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patches from old inner tube?

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patches from old inner tube?

has anyone any experience of using old tube as patches? cycling a little in Africa and am running out fast, plus the old ones are coming off. i've a tube of cycle glue, but aren't too sure if i should glue the puncture, tube/patch or both. any advice would lovely?

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brush both with abrasive

brush both with abrasive paper till dark black, try touch it as less as possible and glue both, than leave cca 3 min, and press well. i use small vise and 2 pieces of flat wood. anyway is good to use punctureprotected tyres, as swalble, michelin, vittoria

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Repairing tubes

Use vulcanizing fluid as opposed to rubber cement (unfortunately, the terms are frequently used interchangeably). Vulcanizing fluid should be available at automotive repair facilities. The difference is vulcanizing fluid chemically bonds the two pieces of rubber together (the patch and the tube). Conversely, a rubber cement is a physical bond (similar to glue) and can dry out and fail.

Clean mating surfaces. Most people recommend sandpaper. I believe that the sanding process is more to remove a power coating that is on the rubber (part of the manufacturing process to allow the rubber to be removed from its manufacturing form). This being the case, just ensure that the surfaces are clean and dry.

Let the vulcanizing fluid dry for a minute or two until it no longer appears wet (it is not glue). Then apply the patch and hold it in place for another minute or two. The patching that has failed most often for me are those times I hurry the process. Putting the tube back into service before the chemical bonding agent has had sufficient time to work must be avoided; give it a couple of minutes.

People have used pieces of old tubes for patches. I don't see any issue with doing this. One of the biggest differences between cutting a patch from an old tube and a Rema patch is the Rema patch has a feathered edge and provides less to catch as the tire and tube slide over each other during normal use. Obviously, if the patch has sharp edges, there will be a tendency for the patch to catch and shift or slide. Over time (and kilometers) this can result in the patch being "ripped loose" and failing. The solution is to feather the edge of the patch as much as possible when cutting it from your old tube stock.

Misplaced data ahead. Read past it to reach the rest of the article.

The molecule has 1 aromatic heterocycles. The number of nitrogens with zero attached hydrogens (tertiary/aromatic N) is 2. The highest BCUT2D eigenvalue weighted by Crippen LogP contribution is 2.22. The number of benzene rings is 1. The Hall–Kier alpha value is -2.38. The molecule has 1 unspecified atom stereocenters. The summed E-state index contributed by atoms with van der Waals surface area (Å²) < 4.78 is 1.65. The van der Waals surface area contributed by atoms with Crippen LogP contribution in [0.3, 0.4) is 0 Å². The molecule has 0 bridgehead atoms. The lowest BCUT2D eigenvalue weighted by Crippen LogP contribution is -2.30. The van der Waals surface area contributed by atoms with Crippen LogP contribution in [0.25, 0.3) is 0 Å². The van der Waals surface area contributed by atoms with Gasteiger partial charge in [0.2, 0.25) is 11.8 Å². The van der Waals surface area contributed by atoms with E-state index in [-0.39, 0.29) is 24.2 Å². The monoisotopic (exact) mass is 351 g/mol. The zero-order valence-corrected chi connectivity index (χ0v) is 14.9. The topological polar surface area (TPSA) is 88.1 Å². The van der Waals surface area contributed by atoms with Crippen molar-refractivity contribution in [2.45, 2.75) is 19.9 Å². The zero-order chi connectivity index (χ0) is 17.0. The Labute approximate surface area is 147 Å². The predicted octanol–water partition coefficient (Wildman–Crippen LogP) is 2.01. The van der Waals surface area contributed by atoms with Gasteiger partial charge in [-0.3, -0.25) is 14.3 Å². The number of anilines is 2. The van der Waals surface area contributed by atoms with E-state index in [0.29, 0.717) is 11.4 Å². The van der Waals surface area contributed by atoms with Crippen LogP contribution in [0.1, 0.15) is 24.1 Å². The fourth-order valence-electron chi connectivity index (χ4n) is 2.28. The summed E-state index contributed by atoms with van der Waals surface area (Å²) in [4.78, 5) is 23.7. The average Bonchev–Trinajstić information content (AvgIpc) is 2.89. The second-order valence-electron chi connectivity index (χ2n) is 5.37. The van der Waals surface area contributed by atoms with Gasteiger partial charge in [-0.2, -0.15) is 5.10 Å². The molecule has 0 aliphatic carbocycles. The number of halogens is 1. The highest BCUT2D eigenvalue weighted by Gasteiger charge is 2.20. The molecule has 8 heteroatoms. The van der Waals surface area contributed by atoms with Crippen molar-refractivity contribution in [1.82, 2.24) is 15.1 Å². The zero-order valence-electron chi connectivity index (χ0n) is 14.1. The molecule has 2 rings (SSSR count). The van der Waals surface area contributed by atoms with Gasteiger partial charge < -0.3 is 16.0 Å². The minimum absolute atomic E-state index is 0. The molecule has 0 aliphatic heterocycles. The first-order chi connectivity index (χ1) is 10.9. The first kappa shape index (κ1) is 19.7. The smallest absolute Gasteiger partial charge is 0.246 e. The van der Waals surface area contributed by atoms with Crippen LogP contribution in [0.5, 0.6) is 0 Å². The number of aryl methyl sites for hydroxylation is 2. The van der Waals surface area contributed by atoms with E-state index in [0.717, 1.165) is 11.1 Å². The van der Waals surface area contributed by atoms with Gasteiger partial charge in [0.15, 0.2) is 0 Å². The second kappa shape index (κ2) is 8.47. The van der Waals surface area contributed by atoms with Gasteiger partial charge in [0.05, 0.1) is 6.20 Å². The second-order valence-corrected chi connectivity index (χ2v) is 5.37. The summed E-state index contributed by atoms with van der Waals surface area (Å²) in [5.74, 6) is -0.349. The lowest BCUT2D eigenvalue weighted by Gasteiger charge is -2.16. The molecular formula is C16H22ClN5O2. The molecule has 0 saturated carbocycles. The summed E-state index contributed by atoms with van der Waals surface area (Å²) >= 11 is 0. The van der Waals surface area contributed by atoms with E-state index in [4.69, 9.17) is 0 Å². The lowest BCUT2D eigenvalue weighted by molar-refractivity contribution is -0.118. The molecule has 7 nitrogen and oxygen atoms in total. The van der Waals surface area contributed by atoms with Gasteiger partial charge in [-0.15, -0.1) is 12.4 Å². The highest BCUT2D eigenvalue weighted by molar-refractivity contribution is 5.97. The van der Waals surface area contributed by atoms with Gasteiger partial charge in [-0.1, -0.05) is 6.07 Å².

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perfect. thank you both for

perfect. thank you both for very comprehensive answers.

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off topic a bit...

Hi Sam,
First: thanks David, I wished I had know this ....

Only once in my touring life I successfully mounted 2 tires over the rear wheel. It protected my rear wheel for more than 20 days in India0 until it took a broken spoon to get both tires off again.

However: I have cut off the valve of a destroyed inner tube and put it between the tire and the new tube. The ride was less comfortable = bumpy, but it got me a lot further (I tend to believe) until the next flat.

BTW: At that time I was traveling with 7 inner tubes (700X28) and yet, you can never have enough (new) inner tubes ;)

Good luck!

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Tubes and failing tires

I am writing this with a smile on my face. Yes, there are those times where the damn tires won't hold air for love not money. I have moved to a little bigger tire (700x32...maybe 36...don't remember) and dropped the pressure to around 50 psi. Ya, their a bit heavier but oh so much more comfortable. (I was going to brag about not having a flat tire during the past 1200 miles, but I don't think I want to jinks my good fortune.)

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Most of the glues react to

Most of the glues react to pressure. So press patch an tube really hard together for a minute to improve their connection.

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i put one thump on top of the other when pressing.more bang for your buck!

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